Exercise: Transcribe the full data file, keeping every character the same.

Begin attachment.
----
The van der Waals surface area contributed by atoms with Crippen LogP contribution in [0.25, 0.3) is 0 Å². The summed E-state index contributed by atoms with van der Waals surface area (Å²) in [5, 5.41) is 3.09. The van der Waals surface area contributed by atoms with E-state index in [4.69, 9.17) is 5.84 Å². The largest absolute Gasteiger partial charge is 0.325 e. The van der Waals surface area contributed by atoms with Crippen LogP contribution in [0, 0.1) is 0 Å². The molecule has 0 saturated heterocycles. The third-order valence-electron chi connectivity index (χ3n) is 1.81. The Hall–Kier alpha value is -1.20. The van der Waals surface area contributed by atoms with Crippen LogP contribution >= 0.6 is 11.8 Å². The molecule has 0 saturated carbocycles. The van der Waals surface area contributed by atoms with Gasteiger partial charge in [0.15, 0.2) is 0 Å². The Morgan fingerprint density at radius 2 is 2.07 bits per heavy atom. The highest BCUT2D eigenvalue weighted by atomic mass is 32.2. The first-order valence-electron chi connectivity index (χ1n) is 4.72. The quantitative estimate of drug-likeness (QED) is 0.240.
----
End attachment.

The van der Waals surface area contributed by atoms with Crippen LogP contribution in [0.25, 0.3) is 0 Å². The summed E-state index contributed by atoms with van der Waals surface area (Å²) in [5, 5.41) is 3.09. The van der Waals surface area contributed by atoms with E-state index in [4.69, 9.17) is 5.84 Å². The largest absolute Gasteiger partial charge is 0.325 e. The van der Waals surface area contributed by atoms with Crippen LogP contribution in [0, 0.1) is 0 Å². The molecule has 0 saturated heterocycles. The third-order valence-electron chi connectivity index (χ3n) is 1.81. The Hall–Kier alpha value is -1.20. The van der Waals surface area contributed by atoms with Crippen LogP contribution >= 0.6 is 11.8 Å². The molecule has 0 saturated carbocycles. The van der Waals surface area contributed by atoms with Gasteiger partial charge in [0.15, 0.2) is 0 Å². The Morgan fingerprint density at radius 2 is 2.07 bits per heavy atom. The highest BCUT2D eigenvalue weighted by atomic mass is 32.2. The first-order valence-electron chi connectivity index (χ1n) is 4.72. The quantitative estimate of drug-likeness (QED) is 0.240.